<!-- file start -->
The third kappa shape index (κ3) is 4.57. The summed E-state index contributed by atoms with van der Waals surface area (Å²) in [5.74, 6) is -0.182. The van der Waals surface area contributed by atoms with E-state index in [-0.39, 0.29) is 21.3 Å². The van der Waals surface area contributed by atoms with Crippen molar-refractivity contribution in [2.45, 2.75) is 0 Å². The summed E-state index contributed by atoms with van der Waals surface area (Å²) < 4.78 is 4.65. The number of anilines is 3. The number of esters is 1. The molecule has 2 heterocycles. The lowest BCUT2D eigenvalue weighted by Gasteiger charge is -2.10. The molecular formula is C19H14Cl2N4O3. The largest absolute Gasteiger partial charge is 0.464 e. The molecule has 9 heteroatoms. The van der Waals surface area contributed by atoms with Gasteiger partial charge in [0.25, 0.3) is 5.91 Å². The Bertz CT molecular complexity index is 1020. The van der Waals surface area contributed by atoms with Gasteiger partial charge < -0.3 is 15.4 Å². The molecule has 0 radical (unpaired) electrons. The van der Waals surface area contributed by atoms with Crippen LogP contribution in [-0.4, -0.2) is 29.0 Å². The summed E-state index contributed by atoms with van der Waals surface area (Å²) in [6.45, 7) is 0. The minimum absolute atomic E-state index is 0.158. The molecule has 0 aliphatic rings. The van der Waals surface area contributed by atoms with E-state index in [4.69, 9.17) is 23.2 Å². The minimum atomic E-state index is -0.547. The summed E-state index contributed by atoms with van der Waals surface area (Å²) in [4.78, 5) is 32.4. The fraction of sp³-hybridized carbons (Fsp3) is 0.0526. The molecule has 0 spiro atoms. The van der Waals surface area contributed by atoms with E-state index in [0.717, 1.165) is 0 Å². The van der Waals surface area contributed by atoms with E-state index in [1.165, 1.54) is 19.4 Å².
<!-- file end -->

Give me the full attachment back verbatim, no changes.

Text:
The third kappa shape index (κ3) is 4.57. The summed E-state index contributed by atoms with van der Waals surface area (Å²) in [5.74, 6) is -0.182. The van der Waals surface area contributed by atoms with E-state index in [-0.39, 0.29) is 21.3 Å². The van der Waals surface area contributed by atoms with Crippen molar-refractivity contribution in [2.45, 2.75) is 0 Å². The summed E-state index contributed by atoms with van der Waals surface area (Å²) < 4.78 is 4.65. The number of anilines is 3. The number of esters is 1. The molecule has 2 heterocycles. The lowest BCUT2D eigenvalue weighted by Gasteiger charge is -2.10. The molecular formula is C19H14Cl2N4O3. The largest absolute Gasteiger partial charge is 0.464 e. The molecule has 9 heteroatoms. The van der Waals surface area contributed by atoms with Gasteiger partial charge in [0.25, 0.3) is 5.91 Å². The Bertz CT molecular complexity index is 1020. The van der Waals surface area contributed by atoms with Gasteiger partial charge < -0.3 is 15.4 Å². The molecule has 0 radical (unpaired) electrons. The van der Waals surface area contributed by atoms with Crippen LogP contribution in [-0.4, -0.2) is 29.0 Å². The summed E-state index contributed by atoms with van der Waals surface area (Å²) in [6.45, 7) is 0. The minimum absolute atomic E-state index is 0.158. The molecule has 0 aliphatic rings. The van der Waals surface area contributed by atoms with E-state index in [4.69, 9.17) is 23.2 Å². The minimum atomic E-state index is -0.547. The summed E-state index contributed by atoms with van der Waals surface area (Å²) in [4.78, 5) is 32.4. The fraction of sp³-hybridized carbons (Fsp3) is 0.0526. The molecule has 0 spiro atoms. The van der Waals surface area contributed by atoms with E-state index in [0.717, 1.165) is 0 Å². The van der Waals surface area contributed by atoms with E-state index in [1.165, 1.54) is 19.4 Å².